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If you thought the Hubble Space Telescope was about to be surpassed by the new James Webb Space Telescope (Webb), think again.

Now on its way to its observing position a million miles from Earth, Webb has a 6.6 meter mirror–compared to the 2.4-meter mirror inside Hubble–so six times more collecting power.

Should we compare Webb with Hubble? No–Webb is an infrared telescope while Hubble deals mainly in optical (visible) light.

Besides, Hubble has just issued a stunning new image, one of several in the last few weeks, that prove that there’s plenty of life left in the old space telescope yet.

The main image of this article, above, was released yesterday and shows a spiral galaxy called NGC 105 about 215 million light-years away in the constellation Pisces. It also shows, top-left, a smaller galaxy. Are the two colliding? No–it’s merely a chance alignment of the two objects in the night sky. That smaller galaxy is much further away.

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Our reluctance to think, talk or communicate about death is even more pronounced when we deal with others’ loss compared to our own, new research finds, but either way we tend to frame attitudes and emotions in a sad and negative way.

Teaching new more positive ways to address these difficult conversations is the focus of a new paper in PLOS ONE journal by palliative care specialists across Australia.

Led by Flinders University’s Research Centre for Palliative Care, Death and Dying (RePaDD) and Palliative and Supportive Services, researchers from Flinders, CQUniversity Australia, NT Palliative Care Central Australia and University of Technology Sydney, surveyed 1,491 people about the use of language to express their feelings and insights into death and dying.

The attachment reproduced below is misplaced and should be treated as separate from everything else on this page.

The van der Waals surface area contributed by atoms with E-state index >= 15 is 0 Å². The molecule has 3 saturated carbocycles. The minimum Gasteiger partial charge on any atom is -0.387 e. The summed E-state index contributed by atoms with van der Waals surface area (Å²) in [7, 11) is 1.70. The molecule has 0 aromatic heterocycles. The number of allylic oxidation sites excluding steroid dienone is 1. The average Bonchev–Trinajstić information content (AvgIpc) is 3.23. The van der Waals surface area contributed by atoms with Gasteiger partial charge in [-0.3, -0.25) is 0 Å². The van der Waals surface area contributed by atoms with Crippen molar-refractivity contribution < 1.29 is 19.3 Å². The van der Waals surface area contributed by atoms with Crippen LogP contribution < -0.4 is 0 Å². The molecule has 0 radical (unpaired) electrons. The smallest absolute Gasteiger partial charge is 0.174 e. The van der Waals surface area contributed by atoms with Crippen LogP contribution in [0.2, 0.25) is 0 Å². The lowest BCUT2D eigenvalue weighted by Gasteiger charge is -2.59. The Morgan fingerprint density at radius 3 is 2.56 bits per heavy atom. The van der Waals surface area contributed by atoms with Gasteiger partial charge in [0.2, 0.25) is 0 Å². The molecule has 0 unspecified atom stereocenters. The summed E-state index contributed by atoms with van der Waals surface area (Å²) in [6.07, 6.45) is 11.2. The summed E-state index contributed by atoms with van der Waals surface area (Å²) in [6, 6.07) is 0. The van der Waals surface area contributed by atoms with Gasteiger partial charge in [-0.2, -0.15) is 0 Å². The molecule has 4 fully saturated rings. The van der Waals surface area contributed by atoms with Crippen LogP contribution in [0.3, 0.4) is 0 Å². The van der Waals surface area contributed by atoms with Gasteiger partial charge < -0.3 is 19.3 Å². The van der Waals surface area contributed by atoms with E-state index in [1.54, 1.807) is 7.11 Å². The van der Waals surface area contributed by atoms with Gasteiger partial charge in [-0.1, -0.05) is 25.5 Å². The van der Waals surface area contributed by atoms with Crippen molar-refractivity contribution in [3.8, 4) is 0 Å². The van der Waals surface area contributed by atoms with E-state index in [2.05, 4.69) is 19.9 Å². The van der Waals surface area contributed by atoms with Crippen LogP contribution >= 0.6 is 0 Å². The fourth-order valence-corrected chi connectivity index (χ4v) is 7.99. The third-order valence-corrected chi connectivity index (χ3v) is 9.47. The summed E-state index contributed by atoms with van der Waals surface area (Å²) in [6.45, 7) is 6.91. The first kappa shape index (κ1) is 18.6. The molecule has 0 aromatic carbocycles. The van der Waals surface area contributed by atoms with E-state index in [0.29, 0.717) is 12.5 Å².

And calls out to collaborating agencies to do their part.

NASA Administrator Bill Nelson revealed on Friday that the Biden administration has committed to extend the operations of the International Space Station (ISS) through 2030, and to continue cooperating with international partners in Europe (ESA, European Space Agency), Japan (JAXA, Japan Aerospace Exploration Agency), Canada (CSA, Canadian Space Agency), and Russia (State Space Corporation Roscosmos) for research endeavors.

“The International Space Station is a beacon of peaceful international scientific collaboration and for more than 20 years has returned enormous scientific, educational, and technological developments to benefit humanity. I’m pleased that the Biden-Harris Administration has committed to continuing station operations through 2030,” Nelson said.

“The United States’ continued participation on the ISS will enhance innovation and competitiveness, as well as advance the research and technology necessary to send the first woman and first person of color to the Moon under NASA’s Artemis program and pave the way for sending the first humans to Mars. As more and more nations are active in space, it’s more important than ever that the United States continues to lead the world in growing international alliances and modeling rules and norms for the peaceful and responsible use of space.”

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The US population is almost not growing.

The U.S. population grew at the slowest rate on record in 2021 as slowing migration, an aging population and low birth rates were exacerbated by the Covid pandemic, U.S. Census Bureau data released Tuesday show.